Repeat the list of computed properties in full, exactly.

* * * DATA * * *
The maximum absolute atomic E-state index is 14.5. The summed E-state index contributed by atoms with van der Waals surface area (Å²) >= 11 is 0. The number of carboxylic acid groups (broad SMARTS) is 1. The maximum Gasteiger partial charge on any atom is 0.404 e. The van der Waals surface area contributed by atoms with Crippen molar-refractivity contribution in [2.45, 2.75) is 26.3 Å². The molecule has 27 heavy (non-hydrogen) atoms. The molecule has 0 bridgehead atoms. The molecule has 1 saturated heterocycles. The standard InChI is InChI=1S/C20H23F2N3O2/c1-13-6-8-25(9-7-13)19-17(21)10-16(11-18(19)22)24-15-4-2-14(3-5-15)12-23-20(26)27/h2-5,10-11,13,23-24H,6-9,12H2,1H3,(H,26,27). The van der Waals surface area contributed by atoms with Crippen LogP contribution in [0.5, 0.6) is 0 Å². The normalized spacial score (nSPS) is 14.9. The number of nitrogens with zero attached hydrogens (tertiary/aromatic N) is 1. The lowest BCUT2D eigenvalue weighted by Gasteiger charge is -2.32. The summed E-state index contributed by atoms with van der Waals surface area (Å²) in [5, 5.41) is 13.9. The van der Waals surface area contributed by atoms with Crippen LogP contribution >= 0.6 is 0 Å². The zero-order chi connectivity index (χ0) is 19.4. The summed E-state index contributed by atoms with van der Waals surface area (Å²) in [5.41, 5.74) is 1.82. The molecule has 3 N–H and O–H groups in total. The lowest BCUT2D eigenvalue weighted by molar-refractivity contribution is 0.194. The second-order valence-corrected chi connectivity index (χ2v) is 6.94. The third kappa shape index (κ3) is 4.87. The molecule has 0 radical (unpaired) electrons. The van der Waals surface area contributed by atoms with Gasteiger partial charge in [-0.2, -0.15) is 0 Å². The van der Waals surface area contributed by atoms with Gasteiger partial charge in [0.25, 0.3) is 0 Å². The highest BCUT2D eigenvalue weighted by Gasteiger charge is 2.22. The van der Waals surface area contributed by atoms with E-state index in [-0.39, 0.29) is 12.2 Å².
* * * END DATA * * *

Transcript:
The maximum absolute atomic E-state index is 14.5. The summed E-state index contributed by atoms with van der Waals surface area (Å²) >= 11 is 0. The number of carboxylic acid groups (broad SMARTS) is 1. The maximum Gasteiger partial charge on any atom is 0.404 e. The van der Waals surface area contributed by atoms with Crippen molar-refractivity contribution in [2.45, 2.75) is 26.3 Å². The molecule has 27 heavy (non-hydrogen) atoms. The molecule has 0 bridgehead atoms. The molecule has 1 saturated heterocycles. The standard InChI is InChI=1S/C20H23F2N3O2/c1-13-6-8-25(9-7-13)19-17(21)10-16(11-18(19)22)24-15-4-2-14(3-5-15)12-23-20(26)27/h2-5,10-11,13,23-24H,6-9,12H2,1H3,(H,26,27). The van der Waals surface area contributed by atoms with Crippen LogP contribution in [0.5, 0.6) is 0 Å². The normalized spacial score (nSPS) is 14.9. The number of nitrogens with zero attached hydrogens (tertiary/aromatic N) is 1. The lowest BCUT2D eigenvalue weighted by Gasteiger charge is -2.32. The summed E-state index contributed by atoms with van der Waals surface area (Å²) in [5, 5.41) is 13.9. The van der Waals surface area contributed by atoms with Crippen LogP contribution >= 0.6 is 0 Å². The zero-order chi connectivity index (χ0) is 19.4. The summed E-state index contributed by atoms with van der Waals surface area (Å²) in [5.41, 5.74) is 1.82. The molecule has 3 N–H and O–H groups in total. The lowest BCUT2D eigenvalue weighted by molar-refractivity contribution is 0.194. The second-order valence-corrected chi connectivity index (χ2v) is 6.94. The third kappa shape index (κ3) is 4.87. The molecule has 0 radical (unpaired) electrons. The van der Waals surface area contributed by atoms with Gasteiger partial charge in [-0.2, -0.15) is 0 Å². The van der Waals surface area contributed by atoms with Gasteiger partial charge in [0.25, 0.3) is 0 Å². The highest BCUT2D eigenvalue weighted by Gasteiger charge is 2.22. The van der Waals surface area contributed by atoms with E-state index in [-0.39, 0.29) is 12.2 Å².